The phrase “I have a dream” is just a small expression spoken by one man on Aug. 26, 1963. These four simple words woke a nation, and the echo of them can still be heard today.
In remembrance of the civil rights advocate Dr. Martin Luther King Jr., the Fresno State campus was closed Monday.
The celebration of King’s birthday, which has historically been observed the third Monday in January, is more than just a day off from work or school.
Monday served as a day to remember the individual who increased racial equality by leaps and bounds in the United States.
It was a day to promote equal rights for all Americans, regardless of their individual backgrounds.
Legislation to create the federal holiday was signed in 1983 after a drawn-out struggle. The year 2012 marks the 26th anniversary of the federal holiday. The holiday was first observed in 1986, and celebrates the birth of King.
King was born on Jan. 15, 1929. He was the first son and second child of the Rev. Martin Luther King Sr. and Alberta Williams King.
King was originally named Michael, but was renamed Martin, after his father, when he was about six years old.
King enrolled in Morehouse College in 1944. He graduated and received his B.A. degree in sociology in 1948. He thenstudied theology for three years at Cozer Theological Seminary in Pennsylvania. He was awarded a Bachelor of Divinity degree from Cozer in 1951. King’s “I have a dream” speech is something he is commonly remembered for
“I have a dream,” arguably King’s most famous speech, was delivered in Washington, D.C. on Aug. 28, 1963.
The 17-minute speech called for racial equality and the end of discrimination and segregation. It saw more than 200,000 civil rights activists in attendance, according to Martin Luther King Jr. Online. King’s speech was ranked as the top American speech of the 20th century by a poll of scholars of public address in 1999.
Oddly, the speech was originally entitled, “Normalcy, Never Again.” This original version did not contain the words “I have a dream” and according to Martin Luther King Jr. Online, the end of the speech was improvised.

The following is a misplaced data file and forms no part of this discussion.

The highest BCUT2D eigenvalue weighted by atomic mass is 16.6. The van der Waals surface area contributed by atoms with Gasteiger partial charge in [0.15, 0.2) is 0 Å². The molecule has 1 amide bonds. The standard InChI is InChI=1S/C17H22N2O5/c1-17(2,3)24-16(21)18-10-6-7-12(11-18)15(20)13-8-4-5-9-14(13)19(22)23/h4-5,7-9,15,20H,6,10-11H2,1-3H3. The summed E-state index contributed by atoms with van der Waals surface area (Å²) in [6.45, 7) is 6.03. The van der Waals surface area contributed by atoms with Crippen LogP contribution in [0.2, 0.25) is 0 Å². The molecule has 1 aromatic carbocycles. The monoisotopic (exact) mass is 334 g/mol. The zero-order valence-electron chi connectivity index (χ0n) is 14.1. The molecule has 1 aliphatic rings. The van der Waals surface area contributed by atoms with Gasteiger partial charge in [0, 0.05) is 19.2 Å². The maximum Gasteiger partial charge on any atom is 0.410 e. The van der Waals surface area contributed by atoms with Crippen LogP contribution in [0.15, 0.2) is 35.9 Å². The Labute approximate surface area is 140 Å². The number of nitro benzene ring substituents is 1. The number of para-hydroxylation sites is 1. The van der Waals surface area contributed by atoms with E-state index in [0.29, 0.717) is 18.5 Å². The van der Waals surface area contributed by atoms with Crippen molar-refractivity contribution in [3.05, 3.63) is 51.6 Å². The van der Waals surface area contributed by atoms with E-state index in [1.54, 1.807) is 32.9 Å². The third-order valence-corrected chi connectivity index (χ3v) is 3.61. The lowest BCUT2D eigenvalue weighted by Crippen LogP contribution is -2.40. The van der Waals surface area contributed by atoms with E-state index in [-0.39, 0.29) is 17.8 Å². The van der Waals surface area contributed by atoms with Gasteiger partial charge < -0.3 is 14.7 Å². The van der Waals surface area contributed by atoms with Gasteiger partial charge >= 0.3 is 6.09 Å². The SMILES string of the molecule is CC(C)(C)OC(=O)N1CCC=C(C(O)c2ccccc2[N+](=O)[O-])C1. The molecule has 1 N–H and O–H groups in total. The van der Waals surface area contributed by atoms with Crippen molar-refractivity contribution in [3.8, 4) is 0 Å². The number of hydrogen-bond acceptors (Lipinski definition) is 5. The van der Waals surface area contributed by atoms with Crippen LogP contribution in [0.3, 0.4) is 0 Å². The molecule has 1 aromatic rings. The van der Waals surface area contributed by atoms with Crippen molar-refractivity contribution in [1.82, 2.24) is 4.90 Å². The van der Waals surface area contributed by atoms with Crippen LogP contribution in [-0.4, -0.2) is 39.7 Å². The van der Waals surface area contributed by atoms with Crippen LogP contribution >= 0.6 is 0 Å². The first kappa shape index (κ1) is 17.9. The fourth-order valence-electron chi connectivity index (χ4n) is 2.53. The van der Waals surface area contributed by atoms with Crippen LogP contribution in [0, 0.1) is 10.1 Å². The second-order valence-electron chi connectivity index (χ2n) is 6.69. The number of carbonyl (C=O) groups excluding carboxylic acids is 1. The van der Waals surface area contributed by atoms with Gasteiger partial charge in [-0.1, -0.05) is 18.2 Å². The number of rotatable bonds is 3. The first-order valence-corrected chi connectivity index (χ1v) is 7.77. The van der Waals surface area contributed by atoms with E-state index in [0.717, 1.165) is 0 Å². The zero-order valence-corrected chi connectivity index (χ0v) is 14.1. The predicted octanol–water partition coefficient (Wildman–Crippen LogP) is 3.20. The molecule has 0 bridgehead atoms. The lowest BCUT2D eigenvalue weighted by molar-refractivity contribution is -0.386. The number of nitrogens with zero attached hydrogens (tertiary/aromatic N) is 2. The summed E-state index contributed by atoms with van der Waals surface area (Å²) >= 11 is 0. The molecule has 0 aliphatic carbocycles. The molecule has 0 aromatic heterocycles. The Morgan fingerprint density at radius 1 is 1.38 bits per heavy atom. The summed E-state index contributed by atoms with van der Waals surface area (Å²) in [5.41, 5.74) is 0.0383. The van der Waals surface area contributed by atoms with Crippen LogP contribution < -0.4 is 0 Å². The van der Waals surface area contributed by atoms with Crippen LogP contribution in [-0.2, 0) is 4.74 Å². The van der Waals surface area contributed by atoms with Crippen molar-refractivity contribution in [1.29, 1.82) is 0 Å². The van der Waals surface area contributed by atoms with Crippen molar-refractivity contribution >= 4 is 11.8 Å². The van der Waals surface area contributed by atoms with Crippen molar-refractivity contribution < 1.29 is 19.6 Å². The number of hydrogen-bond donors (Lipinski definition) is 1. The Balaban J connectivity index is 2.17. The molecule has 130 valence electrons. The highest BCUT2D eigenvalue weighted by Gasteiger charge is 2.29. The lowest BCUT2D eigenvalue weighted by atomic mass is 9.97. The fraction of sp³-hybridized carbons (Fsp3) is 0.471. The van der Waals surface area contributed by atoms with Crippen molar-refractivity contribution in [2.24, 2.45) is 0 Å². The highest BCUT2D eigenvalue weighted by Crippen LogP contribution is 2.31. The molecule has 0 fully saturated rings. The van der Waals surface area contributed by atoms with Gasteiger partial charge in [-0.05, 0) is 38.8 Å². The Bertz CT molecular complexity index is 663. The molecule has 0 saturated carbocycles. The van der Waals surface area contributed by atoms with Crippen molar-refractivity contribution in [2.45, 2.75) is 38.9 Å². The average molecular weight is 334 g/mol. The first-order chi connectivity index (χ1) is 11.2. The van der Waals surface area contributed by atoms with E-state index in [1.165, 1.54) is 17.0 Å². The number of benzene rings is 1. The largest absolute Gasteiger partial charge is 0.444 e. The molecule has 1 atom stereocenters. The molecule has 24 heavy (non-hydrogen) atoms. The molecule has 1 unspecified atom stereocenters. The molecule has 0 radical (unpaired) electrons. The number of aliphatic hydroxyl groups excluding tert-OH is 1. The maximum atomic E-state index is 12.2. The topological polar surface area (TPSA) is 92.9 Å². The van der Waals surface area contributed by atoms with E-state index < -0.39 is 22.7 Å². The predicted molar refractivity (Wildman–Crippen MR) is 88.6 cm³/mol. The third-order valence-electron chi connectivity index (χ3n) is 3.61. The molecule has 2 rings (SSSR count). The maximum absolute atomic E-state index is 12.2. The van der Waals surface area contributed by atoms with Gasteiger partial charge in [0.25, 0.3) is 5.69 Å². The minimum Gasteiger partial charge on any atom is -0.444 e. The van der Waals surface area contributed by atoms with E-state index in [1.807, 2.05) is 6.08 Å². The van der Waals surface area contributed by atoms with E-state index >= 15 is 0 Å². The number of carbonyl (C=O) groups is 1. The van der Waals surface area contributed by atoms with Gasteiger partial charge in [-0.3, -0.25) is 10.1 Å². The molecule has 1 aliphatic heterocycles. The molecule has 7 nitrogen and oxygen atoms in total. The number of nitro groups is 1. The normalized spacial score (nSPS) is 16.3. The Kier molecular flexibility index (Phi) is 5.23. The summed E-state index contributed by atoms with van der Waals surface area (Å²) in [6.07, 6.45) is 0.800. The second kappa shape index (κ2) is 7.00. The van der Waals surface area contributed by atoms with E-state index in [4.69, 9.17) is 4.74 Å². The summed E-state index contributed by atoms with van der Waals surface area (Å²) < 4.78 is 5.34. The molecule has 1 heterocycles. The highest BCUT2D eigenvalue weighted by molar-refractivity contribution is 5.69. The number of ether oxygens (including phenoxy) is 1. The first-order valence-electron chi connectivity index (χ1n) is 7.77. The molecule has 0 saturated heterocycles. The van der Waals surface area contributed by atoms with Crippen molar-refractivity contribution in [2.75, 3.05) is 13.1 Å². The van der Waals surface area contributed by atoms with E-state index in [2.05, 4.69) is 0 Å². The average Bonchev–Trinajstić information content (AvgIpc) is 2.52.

This deviation was most likely prompted by Mahalia Jackson shouting, “Tell them about the dream, Martin.”
King reportedly stopped the delivery of his pre-written speech at this point and began “preaching” to the crowd. He highlighted each one of his points with the phrase with “I have a dream.”
The speech was a huge success, with publishers such as the Los Angeles Times commenting that King displayed a “matchless eloquence,” and put segregation advocates to shame by “inspiring the conscience of America with the justice of the civil rights cause.”
The New York Times wrote that King’s speech “was better covered by television and the press than any event here [the steps of the Lincoln Memorial] since President Kennedy’s inauguration.”
Copyright laws pertaining to the video are convoluted. A lawsuit determined the video will remain under copyright until 70 years after King’s death, the year 2038.
As such, it has been taken down from some websites in an apparent attempt to generate profit. However, with a few keystrokes one can now find it on YouTube.
King was an advocate for non-violent social change. His deep respect for fellow mankind was shown in much of his public speaking, according to the Martin Luther King Jr. Center established in 1968 by his wife, Coretta Scott King.
“Like an unchecked cancer, hate corrodes the personality and eats away its vital unity. Hate destroys a man’s sense of values and his objectivity,” said King.
“It causes him to describe the beautiful as ugly and the ugly as beautiful, and to confuse the true with the false and the false with the true.”
“Power at its best is love implementing the demands of justice. Justice at its best is love correcting everything that stands against love,” said King at the Dexter Avenue Baptist Church in Montgomery, Ala. in 1957.
James Earl Ray, a fugitive from the Missouri State Penitentiary, assassinated King in the early evening of April 4, 1968. Ray was apprehended in Heathrow airport after police had matched his fingerprints to those on the rifle used to shoot King.
Despite King’s death, his legacy lives on. “Free at last, free at last, thank God almighty, we are free at last,” were the closing words of his famous speech. He is remembered to this day for his tremendous contribution to the civil rights movement.